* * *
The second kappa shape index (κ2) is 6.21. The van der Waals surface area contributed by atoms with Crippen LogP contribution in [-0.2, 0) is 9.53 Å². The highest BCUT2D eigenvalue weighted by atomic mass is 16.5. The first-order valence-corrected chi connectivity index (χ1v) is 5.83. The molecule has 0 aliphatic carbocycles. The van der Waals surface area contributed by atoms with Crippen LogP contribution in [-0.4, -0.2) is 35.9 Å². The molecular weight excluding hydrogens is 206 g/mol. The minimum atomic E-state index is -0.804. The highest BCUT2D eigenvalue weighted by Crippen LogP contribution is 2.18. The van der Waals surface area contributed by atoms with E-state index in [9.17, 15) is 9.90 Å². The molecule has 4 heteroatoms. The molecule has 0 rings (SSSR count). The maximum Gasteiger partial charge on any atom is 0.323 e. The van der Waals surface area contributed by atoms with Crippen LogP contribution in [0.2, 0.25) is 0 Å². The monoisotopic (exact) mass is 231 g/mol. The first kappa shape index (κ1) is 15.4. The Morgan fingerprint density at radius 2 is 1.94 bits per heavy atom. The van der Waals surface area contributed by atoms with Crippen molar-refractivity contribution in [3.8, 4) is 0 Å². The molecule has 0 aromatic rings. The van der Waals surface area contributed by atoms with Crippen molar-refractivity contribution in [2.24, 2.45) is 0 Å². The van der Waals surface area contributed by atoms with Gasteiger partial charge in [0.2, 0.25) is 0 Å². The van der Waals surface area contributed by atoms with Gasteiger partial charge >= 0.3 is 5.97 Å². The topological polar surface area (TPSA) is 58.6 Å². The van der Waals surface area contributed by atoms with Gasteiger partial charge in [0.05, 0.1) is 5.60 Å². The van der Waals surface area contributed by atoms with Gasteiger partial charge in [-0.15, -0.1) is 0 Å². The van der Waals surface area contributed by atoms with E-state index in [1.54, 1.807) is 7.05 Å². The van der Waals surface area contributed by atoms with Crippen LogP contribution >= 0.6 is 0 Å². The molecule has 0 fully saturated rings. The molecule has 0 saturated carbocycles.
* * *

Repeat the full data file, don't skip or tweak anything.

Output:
The second kappa shape index (κ2) is 6.21. The van der Waals surface area contributed by atoms with Crippen LogP contribution in [-0.2, 0) is 9.53 Å². The highest BCUT2D eigenvalue weighted by atomic mass is 16.5. The first-order valence-corrected chi connectivity index (χ1v) is 5.83. The molecule has 0 aliphatic carbocycles. The van der Waals surface area contributed by atoms with Crippen LogP contribution in [-0.4, -0.2) is 35.9 Å². The molecular weight excluding hydrogens is 206 g/mol. The minimum atomic E-state index is -0.804. The highest BCUT2D eigenvalue weighted by Crippen LogP contribution is 2.18. The van der Waals surface area contributed by atoms with E-state index in [9.17, 15) is 9.90 Å². The molecule has 4 heteroatoms. The molecule has 0 rings (SSSR count). The maximum Gasteiger partial charge on any atom is 0.323 e. The van der Waals surface area contributed by atoms with Crippen LogP contribution in [0.2, 0.25) is 0 Å². The monoisotopic (exact) mass is 231 g/mol. The first kappa shape index (κ1) is 15.4. The Morgan fingerprint density at radius 2 is 1.94 bits per heavy atom. The van der Waals surface area contributed by atoms with Crippen molar-refractivity contribution in [3.8, 4) is 0 Å². The molecule has 0 aromatic rings. The van der Waals surface area contributed by atoms with Crippen molar-refractivity contribution in [2.24, 2.45) is 0 Å². The van der Waals surface area contributed by atoms with Gasteiger partial charge in [0.2, 0.25) is 0 Å². The van der Waals surface area contributed by atoms with Gasteiger partial charge >= 0.3 is 5.97 Å². The topological polar surface area (TPSA) is 58.6 Å². The van der Waals surface area contributed by atoms with Gasteiger partial charge in [0.05, 0.1) is 5.60 Å². The van der Waals surface area contributed by atoms with Gasteiger partial charge in [-0.15, -0.1) is 0 Å². The van der Waals surface area contributed by atoms with E-state index in [1.54, 1.807) is 7.05 Å². The van der Waals surface area contributed by atoms with Crippen LogP contribution >= 0.6 is 0 Å². The molecule has 0 fully saturated rings. The molecule has 0 saturated carbocycles.